Japanese-American Veteran Reflects on Enlisting in Air Force after Internment

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Kiyo Sato was 19 years old, living with her parents and seven siblings in Rancho Cordova when the Japanese Imperial Army attacked Pearl Harbor.

"When Japan dropped that bomb, my brother immediately volunteered and he was sent to Fort Leonard, Missouri while we were being sent to a concentration camp," Sato said on Wednesday. Veteran's Day.

Sato remembers packing up and leaving the only town she's ever known and leaving for Arizona after President Roosevelt signed Executive Order 9066, sending all Japanese-Americans to internment camps.

"I had seven brothers and sisters to get them ready. I am just crying and crying because I thought, 'This is it. This is the end of everything,'" she said. "We are on this filthy train going to this destination."

Sato was one of 17,000 people forced to do hard labor for the American government.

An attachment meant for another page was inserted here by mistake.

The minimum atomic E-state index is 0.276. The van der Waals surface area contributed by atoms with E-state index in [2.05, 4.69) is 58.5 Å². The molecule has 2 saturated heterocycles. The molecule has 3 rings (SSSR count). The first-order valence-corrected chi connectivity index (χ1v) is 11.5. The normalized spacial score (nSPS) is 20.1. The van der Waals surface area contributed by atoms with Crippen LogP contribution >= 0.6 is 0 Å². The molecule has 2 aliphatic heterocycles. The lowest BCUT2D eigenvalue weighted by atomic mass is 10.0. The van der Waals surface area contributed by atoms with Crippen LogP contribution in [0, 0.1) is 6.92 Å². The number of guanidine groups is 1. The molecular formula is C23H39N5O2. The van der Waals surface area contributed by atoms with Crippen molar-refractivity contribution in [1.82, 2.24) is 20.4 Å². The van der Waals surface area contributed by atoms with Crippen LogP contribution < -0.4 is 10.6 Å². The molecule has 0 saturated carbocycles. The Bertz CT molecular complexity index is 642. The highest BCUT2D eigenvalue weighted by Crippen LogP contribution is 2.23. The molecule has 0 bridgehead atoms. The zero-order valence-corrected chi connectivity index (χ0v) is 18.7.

Once the war was over, she was finally able to leave the Poston War Relocation Center behind not with bitterness for the country that betrayed her, but with the desire to serve the country in the Air Force.

"Certain things you can't do anything about, like the executive order. You can't do anything about that so you accept those things and then, if there is a silver of hope someplace, you give it your best shot," Sato said.

She was in the Air Force for two years, doing tours in the Philippines and her family's homeland of Japan.

Now, at 92, Sato tours the country and speaks at schools.

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